Hooked Up: July 2009

Hooked Up: July 2009
Capt. Morgan Overton from Thomas, Oklahoma, with a great summer time trout (29”) caught on a Bass Assassin. Released.
Mother Nature has come through in a large way down here in the Upper Laguna and Baffin area. We have been hoping, crossing fingers, and rubbing rabbit's feet for quality water, and we have finally gotten it. As a charter captain, I can not express in words what it means to me to have great water visibility where we can see our structure. It is like the cliche, "Like someone flipped a switch." Everything has just turned on.

The tide has been coming in from down south at a great rate, but by the time this article is in your hands, it will be slowly declining. No worries here, as the tide has brought much life to our bay systems, and we have steadily watched our daily catches go from fair to above average. Not only are we catching much better numbers, but our average size has increased along with our hooksets. After a below average spring, we are finally getting to experience a taste of what Port Mansfield has been experiencing since September 2008. It has, truly, been a pleasure to be on the water, and the conditions will last throughout the summer.

In all of the excitement that has been taking place, I have realized that I have gotten to be a bit relaxed on what I promote to clients. Not the catch and release part, as we are hard set on that, but what it takes to be a better fisherman and conservationist from the hookset to the release. As our water temperatures rise, the trout become more and more susceptible to stress. The stress sets in almost immediately after the Waterloo loads up and the Daiwa drag starts singing. It is always more obvious in the larger fish that we are bringing to the Boga Grip.

Since I have started writing for TSFM, I have made it a point to take many photographs of all quality catches, releases, sunrises, videos, etc. I'm glad to do it, as I know the clients love to see them when they arrive home, but the truth of the matter is that when water temperatures are above 80 degrees, we do not have very long from the time we set the hook to the time that we release a good trout before she starts getting weak. To insure that fish are released healthy enough to fight another day in these warmer months, a few simple practices will go a long way.

  1. Land the fish as soon as possible.
  2. Use a Boga Grip or similar device to land the fish. Hard hand grips above the gills or rolling around in a net is bad news for fish that are to be released.
  3. If possible, remove the hook with her still in the water, and able to breathe.
  4. Leave the fish in the water once attached to the landing device, and keep her upright until you are absolutely ready for your buddy to snap a photo.
  5. Take a quick weight, set her back in the water upright, slide back and forth to get the water flowing over the gills, and cut her loose.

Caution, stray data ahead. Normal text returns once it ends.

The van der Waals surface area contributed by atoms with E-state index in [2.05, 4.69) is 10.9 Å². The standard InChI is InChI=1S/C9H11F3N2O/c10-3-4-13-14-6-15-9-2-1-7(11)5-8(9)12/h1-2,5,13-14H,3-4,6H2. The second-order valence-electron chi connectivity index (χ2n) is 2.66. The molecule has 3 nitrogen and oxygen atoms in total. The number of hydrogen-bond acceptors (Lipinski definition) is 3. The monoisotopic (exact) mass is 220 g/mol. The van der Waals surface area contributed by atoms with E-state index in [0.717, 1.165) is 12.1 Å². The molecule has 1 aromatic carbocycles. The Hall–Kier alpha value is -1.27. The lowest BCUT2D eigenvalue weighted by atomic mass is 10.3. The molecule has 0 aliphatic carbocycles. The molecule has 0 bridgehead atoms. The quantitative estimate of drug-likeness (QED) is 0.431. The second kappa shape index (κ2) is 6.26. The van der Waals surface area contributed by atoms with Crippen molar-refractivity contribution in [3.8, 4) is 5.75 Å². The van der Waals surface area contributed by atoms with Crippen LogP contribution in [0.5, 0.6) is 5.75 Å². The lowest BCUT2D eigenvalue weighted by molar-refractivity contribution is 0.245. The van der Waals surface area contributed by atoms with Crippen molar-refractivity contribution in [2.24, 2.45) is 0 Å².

I am pleased to say 99% of my clients are pure sportsman, and are here enjoying Baffin for their love of the game and the chance to catch a personal best on a lure. When the opportunity presents itself, many just do not have enough experience at handling large trout, and the excitement easily overpowers the fish handling guidelines just mentioned. As Confucius said, "A journey of a thousand miles begins with a single step." We all have to start somewhere in gaining experience, and if you are serious about catch and release, these tips will help put you on the fast track.

Speaking of experience, and catching fish; If you are not fishing 100 days out of the year, do yourself and the fish a favor, and utilize a good braided line. Yes, mono is cheaper, but this is about the only attribute it has over braid, and when you figure out how often you have to change it out due to memory/coiling, you will find that it really is no cheaper in the long run. The reason that I mention this is that I have had an unfortunate run of days on the water where clients were using mono and gut hooking large trout (above 25").

What does mono have to do with it? NOT FEELING THE BITE IN TIME. By the time the bite is detected with mono, especially under windy conditions, these large fish have swallowed the lure. Braid allows you to feel the bite many times faster than mono does. Of course, topwaters is a visual thing, and no big deal there, but any lure being worked under the surface should be with braid. It kills me to have to lay a good trout on ice due to her being gut hooked and really embarrassing when I hit the Marina and have to lay one down on the cleaning table. On those days I feel like a croaker that is about to be slammed. Of course, my guide buddies that use finfish are the ones doing the slamming.

Fishing has not changed much from the last issue. We are seeking out areas that are laden with baitfish; and some preferable slicks to get us up tight and close to a specific area. The majority of our fishing has been in Baffin for the trout, and in the Laguna for reds. One point that I would love to drive home is that topwaters are great when the fish are hitting them, but you need to be willing to switch to a Bass Assassin, AKA, "The Worm," when it slows down. This is especially important on high pressure, clear sky days. Yea, I can hear all of the diehard topwater guys saying, "I'll fish them all day, no matter what." Well that is fine and dandy if you are willing to get your butt handed to you on a silver platter by your buddy who has sense enough to understand that fish need to be caught the way that they want to be caught - and not the way that you think you can dictate them to be caught.

"Bragging may not bring happiness, but no man having caught a large fish goes home through an alley." ~Author Unknown

Set 'em Loose,
Capt. David Rowsey